Last updateTue, 17 Oct 2017 5pm


Foothill students say no to war in Iraq

Calling themselves the "Foothill Coalition to Oppose the War," more than 400 students and friends gathered Feb.11, in the student union dining hall, to hear speakers discuss a U.S. invasion of Iraq.

The event was organized by Foothill's speech and debate team, with faculty speakers taking part in a question-and-answer period. The overwhelming opinion was that a war with Iraq was ill founded.

Using a formal parliamentary debate style, student Keegan Patterson spoke for the government, basing his argument on safety, democracy and the economy.

"Invading Iraq will make the world a safer place if we take action now. The people are oppressed in this part of the world, and democracy will flourish after the war," Patterson said. "Assuming control of Iraq will provide a positive effect on the U.S. economy by getting control of the oil fields and stabilizing gas prices."

As the leader of the opposition, student Van Roo received applause for his position when he took the podium.

"The evidence is shaky. No weapons have been found, and all it does is activate the terrorists," Roo said. "America is a militarist country, and we can't successfully promote democracy."

Roo asked, "Is it beneficial that innocent civilians will be killed so we can have cheaper gas?" He added that people around the world are developing an anti-American sentiment.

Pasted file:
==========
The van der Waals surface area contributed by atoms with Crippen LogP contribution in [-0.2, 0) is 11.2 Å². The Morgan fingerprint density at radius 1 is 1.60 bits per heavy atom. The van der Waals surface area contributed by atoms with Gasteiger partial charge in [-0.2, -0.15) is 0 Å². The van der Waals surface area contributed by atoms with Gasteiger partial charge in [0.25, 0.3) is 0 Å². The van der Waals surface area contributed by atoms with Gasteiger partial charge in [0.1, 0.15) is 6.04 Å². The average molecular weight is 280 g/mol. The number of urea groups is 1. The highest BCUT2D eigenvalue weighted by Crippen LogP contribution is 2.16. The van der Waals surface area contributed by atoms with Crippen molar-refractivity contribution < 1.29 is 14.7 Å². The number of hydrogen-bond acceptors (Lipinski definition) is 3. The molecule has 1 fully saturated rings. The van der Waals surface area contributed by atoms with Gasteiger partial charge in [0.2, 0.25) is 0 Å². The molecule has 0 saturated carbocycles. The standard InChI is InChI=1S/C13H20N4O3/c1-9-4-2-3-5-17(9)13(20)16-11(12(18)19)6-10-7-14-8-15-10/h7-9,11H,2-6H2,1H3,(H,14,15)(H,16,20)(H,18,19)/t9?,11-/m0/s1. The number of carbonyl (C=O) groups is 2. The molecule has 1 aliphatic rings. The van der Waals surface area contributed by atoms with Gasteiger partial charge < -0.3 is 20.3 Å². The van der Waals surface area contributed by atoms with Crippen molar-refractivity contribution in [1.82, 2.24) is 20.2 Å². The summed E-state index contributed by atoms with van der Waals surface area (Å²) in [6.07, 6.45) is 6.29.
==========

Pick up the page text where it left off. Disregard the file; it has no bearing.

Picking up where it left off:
Roo said the consensus is that President Bush has long argued a U.S. invasion of Iraq is urgent and inevitable. But instead of gaining support for an attack, Bush is fighting an uphill battle against public opinion increasingly opposed to war.

Student Francesca Lattanzi, a speaker for the government position, reiterated that the main point is to make the world a safer place. "We have to take short-term risks for long-term safety," she said.

Debra Sun, speaking for the opposition, said that entering Iraq could bring on World War III. The risk would be terrible.

The opposition also maintained that Iraq's neighbors consider the U.S.-backed Israeli occupation of Palestine to be the chief threat to peace in the region, not Iraq. And no one has produced convincing evidence linking Iraq to al-Qaida.

Meredith Heiser, Foothill College political science professor, said in the long run the issue is much larger than Iraq. "Being against a war is not the answer, because problems in the region would remain," she said. "Iraq is just one example of a lot of issues."

Heiser commented that while the United States has armed, European nations have disarmed -- and that is a problem, along with the issue of North Korea, which is also unique.

"We don't have to act now, but in the next six to eight months we will," Heifer said. "Just being anti-war is not a position. I support the intervention, but in a larger package."

The Foothill Coalition to Oppose the War organized the anti-war effort with a 30-member student, staff and faculty group. At the entrance to the dining hall was a table for people to sign up with the coalition. There were additional tables displaying the group's anti-war position, as well as a contingent of "Raging Grannies" presenting an older anti-war view.

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